Reply

  4. Kelly Mann

    Kelly Mann

    6/15/2017

    44444
    The Good: Very easy to listen to. (So easy that I can use 2x speed within Logos) Great explanations of ideas that could be new for some. Nice point that the “Hebrew Grammar View” doesn’t contradict the modern view that says the earth is millions of years old. (Genesis 1.1-3) He stresses the needed reminder to not filter the Bible through modern day lenses. (Acts 2 discussion) It is also great that he highlights various views on a given text and doesn’t just present his own as the final authority. The Bad: (well... questionable) 2 Samuel 13.1: Heiser says that 30 was inserted in the LXX from the parallel account. However, it is possible that the LXX drew on a different Hebrew text. Quaram has verified that differences exist. The whole LXX issue is debatable but he doesn’t present an alternative view. Gen 9:20-27: While Heiser view is possible it also raises serious questions. Why is the account sandwiched with Noah’s intoxication if it is really about Noah’s wife? If his nakedness is actually his wife’s what about the other masculine pronouns in the context? What does it mean when it says Noah woke up from his wine and learned what his son did “to him”? Everything in the context seems to center on Noah and not his wife. (of course doing something to his wife could be considered as doing it to Noah) In addition, If Canaan was the incestuous offspring from this act how is is possible that when he woke up Noah cursed a zygote? (It is possible that the account could look back and insert the name which the zygote was given later.) Deuteronomy 32.8: Heiser is strong on translating it “sons of God.” He has done much research on this and that has no doubt contributed to his stand. (Bib Sacra 158 52-74) However, there are other factors in addition to the Masoretic text saying “sons of Israel” not “sons of God.” (Peshitta agrees with MT) Gen 42:1-4 speaks of “Jacob” (though in Chapter 32 he is named Israel) and his sons. However, in verse 5 the expression “Sons of Israel” is used. This is in connection with going to Egypt where Israel on coming out of Egypt become a mighty nation. See also Gen 35.10-12; 36:31 where it mentions “nations” and kings ruling over the “Sons of Israel.” Thus Deuteronomy could very well be a prophetic indication of this future “nation.” The Ugly: Heiser unfortunately gives information that amounts to a straw man while discussing the position of Jehovah’s Witnesses on John 1.1. (Especially the 5 minute section “The Definite Article” under “The Word Was God”) While, to a degree, this is understandable since he no doubt relied on Wallace and Wallace stated in GGBB that he relied on Robert Countess. It should be made clear that the JW’s have not and do not teach that the “a” is added solely because theos lacks the article. What they have written is easy to find and can be used to verify that what Heiser says is not a position and argument that the JW’s have taken. They have stated context and syntax comes into play with John 1.1. One can read it here: https://wol.jw.org/en/wol/d/r1/lp-e/1001060096 This particular article is more than 30 years old. Also Heiser comes very close to sabellianism when he says Jesus was “the God”. Usually “the God” is “the trinity” (or Father by default) and surely Heiser doesn’t mean to say that Jesus is the trinity (or is the Father) but it sounds that way many times.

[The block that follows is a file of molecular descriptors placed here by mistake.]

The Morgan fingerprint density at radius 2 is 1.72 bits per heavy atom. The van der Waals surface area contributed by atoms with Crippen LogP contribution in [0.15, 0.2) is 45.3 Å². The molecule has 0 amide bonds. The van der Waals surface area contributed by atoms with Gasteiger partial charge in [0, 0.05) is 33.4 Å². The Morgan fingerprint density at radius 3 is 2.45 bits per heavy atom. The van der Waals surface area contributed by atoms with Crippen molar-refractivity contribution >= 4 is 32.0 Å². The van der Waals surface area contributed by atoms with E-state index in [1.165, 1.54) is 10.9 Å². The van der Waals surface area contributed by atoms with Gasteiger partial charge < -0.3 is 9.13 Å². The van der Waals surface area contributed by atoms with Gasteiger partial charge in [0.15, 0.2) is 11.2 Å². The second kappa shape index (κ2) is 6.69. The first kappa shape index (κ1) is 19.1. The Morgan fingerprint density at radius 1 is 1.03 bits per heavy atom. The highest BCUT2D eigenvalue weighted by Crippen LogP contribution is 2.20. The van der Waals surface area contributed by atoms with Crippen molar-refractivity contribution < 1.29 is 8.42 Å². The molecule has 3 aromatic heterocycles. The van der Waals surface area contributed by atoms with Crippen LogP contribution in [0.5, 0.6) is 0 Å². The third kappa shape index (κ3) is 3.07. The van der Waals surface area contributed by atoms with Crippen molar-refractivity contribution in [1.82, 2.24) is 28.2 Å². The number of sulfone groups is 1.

Reply

  5. Thomas J. Fullen
    Great presentation, answers many questions for me!
    Reply

  6. Darryl Medley

    Darryl Medley

    12/15/2016

    11111
Save on select resources this Publisher Spotlight!

$65.99

Regular price: $109.99
Save $44.00 (40%)